Sacramento’s homeless community found some – but not much – comfort Friday from a state appeals court on a constitutional challenge to the city’s camping ordinance.
Of all the issues raised by homeless people to show that the city’s ordinance is unconstitutional, the 3rd District Court of Appeal in Sacramento found that only one issue – equal protection – poses a potentially legitimate question. The rest were cast aside as lacking in one way or another.
A three-justice panel of the appellate court ruled the city’s camping ordinance, on its face, is constitutional. The ordinance states that it is unlawful for anyone to camp or use “camp paraphernalia” on any public or private property, with some exceptions.
The court left open only the possibility that the ordinance is not evenly enforced, to the detriment of the homeless. That would be a violation of equal protection provisions of the U.S. and California constitutions.
Never miss a local story.
There will now be further proceedings in the lower court on that question.
“We need not, and do not, determine whether (the homeless) can ultimately prevail,” the panel noted.
The 33-page opinion was authored by Associate Justice Louis Mauro, who was joined by Presiding Justice Vance W. Raye and Associate Justice Harry E. Hull Jr. It is a published opinion, and thus can be cited as precedent.
Sacramento Superior Court Judge Shelleyanne W. L. Chang previously threw the entire case out, but gave the homeless plaintiffs an opportunity to file an amended complaint. Instead, they chose to appeal.
The ordinance states that it is intended “to maintain streets, parks and other public and private areas within the city in a clean, sanitary and accessible condition and to adequately protect the health, safety and public welfare of the community” as a whole.
A violation of the city’s camping ordinance is a misdemeanor. There is an exception for camping on private residential property by friends or family of the property owner, not to exceed one night. In addition, the city manager may issue a camping permit for special events on public and private property.
“The ordinance was adopted to target the homeless and the city enforces it only against the homeless,” plaintiffs’ attorney Mark Merin said Friday. Once the dispute over inconsistent enforcement is resolved in Sacramento Superior Court, Merin said, he will ask the appeals court to revisit the matter and, failing there, will petition the California Supreme Court for review.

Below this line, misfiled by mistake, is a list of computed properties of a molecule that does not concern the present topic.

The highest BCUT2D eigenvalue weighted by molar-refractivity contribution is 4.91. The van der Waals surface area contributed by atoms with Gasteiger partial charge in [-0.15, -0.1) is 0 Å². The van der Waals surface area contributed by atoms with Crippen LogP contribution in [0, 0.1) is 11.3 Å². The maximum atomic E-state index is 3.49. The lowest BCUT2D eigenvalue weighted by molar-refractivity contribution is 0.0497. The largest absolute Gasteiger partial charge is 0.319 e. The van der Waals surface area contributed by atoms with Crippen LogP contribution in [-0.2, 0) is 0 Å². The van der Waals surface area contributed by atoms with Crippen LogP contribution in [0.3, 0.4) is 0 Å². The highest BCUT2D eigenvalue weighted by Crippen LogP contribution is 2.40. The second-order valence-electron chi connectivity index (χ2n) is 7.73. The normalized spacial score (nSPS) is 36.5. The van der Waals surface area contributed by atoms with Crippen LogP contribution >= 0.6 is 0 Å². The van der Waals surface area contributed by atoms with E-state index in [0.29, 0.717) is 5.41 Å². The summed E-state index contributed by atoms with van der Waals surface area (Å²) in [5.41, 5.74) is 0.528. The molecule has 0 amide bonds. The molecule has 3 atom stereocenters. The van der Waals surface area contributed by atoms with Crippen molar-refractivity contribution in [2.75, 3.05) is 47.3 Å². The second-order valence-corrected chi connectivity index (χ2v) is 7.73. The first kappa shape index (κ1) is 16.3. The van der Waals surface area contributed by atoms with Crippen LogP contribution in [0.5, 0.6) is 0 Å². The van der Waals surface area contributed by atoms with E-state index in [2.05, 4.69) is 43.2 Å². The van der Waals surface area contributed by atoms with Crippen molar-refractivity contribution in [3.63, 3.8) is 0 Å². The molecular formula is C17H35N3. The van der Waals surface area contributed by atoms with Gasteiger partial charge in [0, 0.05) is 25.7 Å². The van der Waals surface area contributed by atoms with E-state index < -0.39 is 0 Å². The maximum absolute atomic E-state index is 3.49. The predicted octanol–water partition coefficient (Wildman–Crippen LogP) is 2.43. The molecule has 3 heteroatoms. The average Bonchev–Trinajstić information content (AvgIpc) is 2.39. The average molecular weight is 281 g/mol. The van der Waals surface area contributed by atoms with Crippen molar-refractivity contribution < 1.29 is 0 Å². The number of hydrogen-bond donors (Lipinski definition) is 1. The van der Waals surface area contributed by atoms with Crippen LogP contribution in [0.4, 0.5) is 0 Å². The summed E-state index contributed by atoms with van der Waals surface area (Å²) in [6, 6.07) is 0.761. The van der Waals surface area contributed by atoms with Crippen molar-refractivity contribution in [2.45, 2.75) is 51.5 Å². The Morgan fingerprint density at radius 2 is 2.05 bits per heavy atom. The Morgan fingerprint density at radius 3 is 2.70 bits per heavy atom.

Sacramento’s top lawyer expressed satisfaction with the court’s ruling.
“We are pleased the court has upheld the constitutionality of the city’s ordinance,” said Sacramento City Attorney James Sanchez. “We will have to return to the trial court for evidence to be presented as to how the city enforces the ordinance. But we do believe that our enforcement of the ordinance was consistent with the law, and we believe that the evidence ultimately before the trial court will demonstrate that.”
Merin said Friday he still wants to “open up private property to homeless people who have been sleeping in alleys and streets.” Toward that end in 2009, dozens of homeless people created an impromptu “tent city” on a vacant lot near 12th and C streets with the permission of Merin, the property owner. During a three-week period, police raided the encampment, seizing tents, sleeping bags and other property, and detaining and citing the campers.
The camp disbanded after city leaders, including Mayor Kevin Johnson, pledged to find a permanent solution, including the possibility of establishing a legal “safe ground” campsite with basic services. That solution never materialized.
“Even when a law is nondiscriminatory on its face, equal protection is violated if the law is applied in a manner that discriminates against a particular group,” the 3rd District’s panel said, citing a 1973 opinion of the U.S. Supreme Court. The justices said they must accept the allegation of selective enforcement at face value and let the lower court decide, based on the evidence, whether the claim is valid.
They ruled that in the city’s opposition to the equal protection claim, its reliance on a 1995 California Supreme Court opinion was misplaced. The three justices declared that the procedural circumstances and the factual scenarios of that litigation, involving the city of Santa Ana, and the Sacramento case are in no way similar.
Call The Bee’s Denny Walsh, (916) 321-1189.